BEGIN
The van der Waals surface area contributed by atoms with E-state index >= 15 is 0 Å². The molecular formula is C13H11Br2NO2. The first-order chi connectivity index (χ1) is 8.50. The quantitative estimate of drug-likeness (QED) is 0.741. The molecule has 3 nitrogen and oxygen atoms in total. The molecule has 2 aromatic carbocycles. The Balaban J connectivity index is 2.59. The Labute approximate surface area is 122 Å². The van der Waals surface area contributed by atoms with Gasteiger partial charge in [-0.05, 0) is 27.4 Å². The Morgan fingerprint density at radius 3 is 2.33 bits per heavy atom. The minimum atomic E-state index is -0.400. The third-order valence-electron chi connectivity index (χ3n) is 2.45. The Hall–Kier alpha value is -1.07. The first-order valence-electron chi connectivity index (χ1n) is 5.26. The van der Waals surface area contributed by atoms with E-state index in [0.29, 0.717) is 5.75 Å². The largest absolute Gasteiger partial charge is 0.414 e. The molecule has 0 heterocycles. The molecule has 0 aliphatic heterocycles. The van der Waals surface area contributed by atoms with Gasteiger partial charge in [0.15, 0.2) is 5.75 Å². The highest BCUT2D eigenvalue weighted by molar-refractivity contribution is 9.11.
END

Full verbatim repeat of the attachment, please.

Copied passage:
The van der Waals surface area contributed by atoms with E-state index >= 15 is 0 Å². The molecular formula is C13H11Br2NO2. The first-order chi connectivity index (χ1) is 8.50. The quantitative estimate of drug-likeness (QED) is 0.741. The molecule has 3 nitrogen and oxygen atoms in total. The molecule has 2 aromatic carbocycles. The Balaban J connectivity index is 2.59. The Labute approximate surface area is 122 Å². The van der Waals surface area contributed by atoms with Gasteiger partial charge in [-0.05, 0) is 27.4 Å². The Morgan fingerprint density at radius 3 is 2.33 bits per heavy atom. The minimum atomic E-state index is -0.400. The third-order valence-electron chi connectivity index (χ3n) is 2.45. The Hall–Kier alpha value is -1.07. The first-order valence-electron chi connectivity index (χ1n) is 5.26. The van der Waals surface area contributed by atoms with E-state index in [0.29, 0.717) is 5.75 Å². The largest absolute Gasteiger partial charge is 0.414 e. The molecule has 0 heterocycles. The molecule has 0 aliphatic heterocycles. The van der Waals surface area contributed by atoms with Gasteiger partial charge in [0.15, 0.2) is 5.75 Å². The highest BCUT2D eigenvalue weighted by molar-refractivity contribution is 9.11.